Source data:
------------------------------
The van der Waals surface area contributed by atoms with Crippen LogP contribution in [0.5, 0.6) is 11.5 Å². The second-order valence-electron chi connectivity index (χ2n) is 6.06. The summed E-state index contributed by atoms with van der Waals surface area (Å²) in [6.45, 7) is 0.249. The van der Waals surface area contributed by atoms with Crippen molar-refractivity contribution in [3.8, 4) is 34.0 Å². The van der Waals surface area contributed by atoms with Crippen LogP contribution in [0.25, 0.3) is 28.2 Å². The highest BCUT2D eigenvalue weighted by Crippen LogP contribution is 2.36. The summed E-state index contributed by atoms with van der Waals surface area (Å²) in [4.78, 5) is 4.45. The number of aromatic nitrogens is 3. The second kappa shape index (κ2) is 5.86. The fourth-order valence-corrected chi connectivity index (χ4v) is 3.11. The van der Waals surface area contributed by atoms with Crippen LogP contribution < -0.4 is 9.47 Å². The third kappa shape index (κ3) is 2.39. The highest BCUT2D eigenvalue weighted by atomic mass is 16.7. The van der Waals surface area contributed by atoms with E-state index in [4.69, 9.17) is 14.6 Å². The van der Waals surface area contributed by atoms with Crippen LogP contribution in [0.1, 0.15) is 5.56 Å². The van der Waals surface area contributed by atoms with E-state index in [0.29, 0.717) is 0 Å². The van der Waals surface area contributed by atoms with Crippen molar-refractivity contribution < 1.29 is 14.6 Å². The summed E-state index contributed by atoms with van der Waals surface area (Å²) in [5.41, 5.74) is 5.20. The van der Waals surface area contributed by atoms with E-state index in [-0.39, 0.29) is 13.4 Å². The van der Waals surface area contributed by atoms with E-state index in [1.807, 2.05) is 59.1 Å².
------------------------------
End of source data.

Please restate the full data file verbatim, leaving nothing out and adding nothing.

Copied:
The van der Waals surface area contributed by atoms with Crippen LogP contribution in [0.5, 0.6) is 11.5 Å². The second-order valence-electron chi connectivity index (χ2n) is 6.06. The summed E-state index contributed by atoms with van der Waals surface area (Å²) in [6.45, 7) is 0.249. The van der Waals surface area contributed by atoms with Crippen molar-refractivity contribution in [3.8, 4) is 34.0 Å². The van der Waals surface area contributed by atoms with Crippen LogP contribution in [0.25, 0.3) is 28.2 Å². The highest BCUT2D eigenvalue weighted by Crippen LogP contribution is 2.36. The summed E-state index contributed by atoms with van der Waals surface area (Å²) in [4.78, 5) is 4.45. The number of aromatic nitrogens is 3. The second kappa shape index (κ2) is 5.86. The fourth-order valence-corrected chi connectivity index (χ4v) is 3.11. The van der Waals surface area contributed by atoms with Crippen LogP contribution < -0.4 is 9.47 Å². The third kappa shape index (κ3) is 2.39. The highest BCUT2D eigenvalue weighted by atomic mass is 16.7. The van der Waals surface area contributed by atoms with E-state index in [4.69, 9.17) is 14.6 Å². The van der Waals surface area contributed by atoms with Crippen LogP contribution in [0.1, 0.15) is 5.56 Å². The van der Waals surface area contributed by atoms with E-state index in [0.29, 0.717) is 0 Å². The van der Waals surface area contributed by atoms with Crippen molar-refractivity contribution < 1.29 is 14.6 Å². The summed E-state index contributed by atoms with van der Waals surface area (Å²) in [5.41, 5.74) is 5.20. The van der Waals surface area contributed by atoms with E-state index in [-0.39, 0.29) is 13.4 Å². The van der Waals surface area contributed by atoms with E-state index in [1.807, 2.05) is 59.1 Å².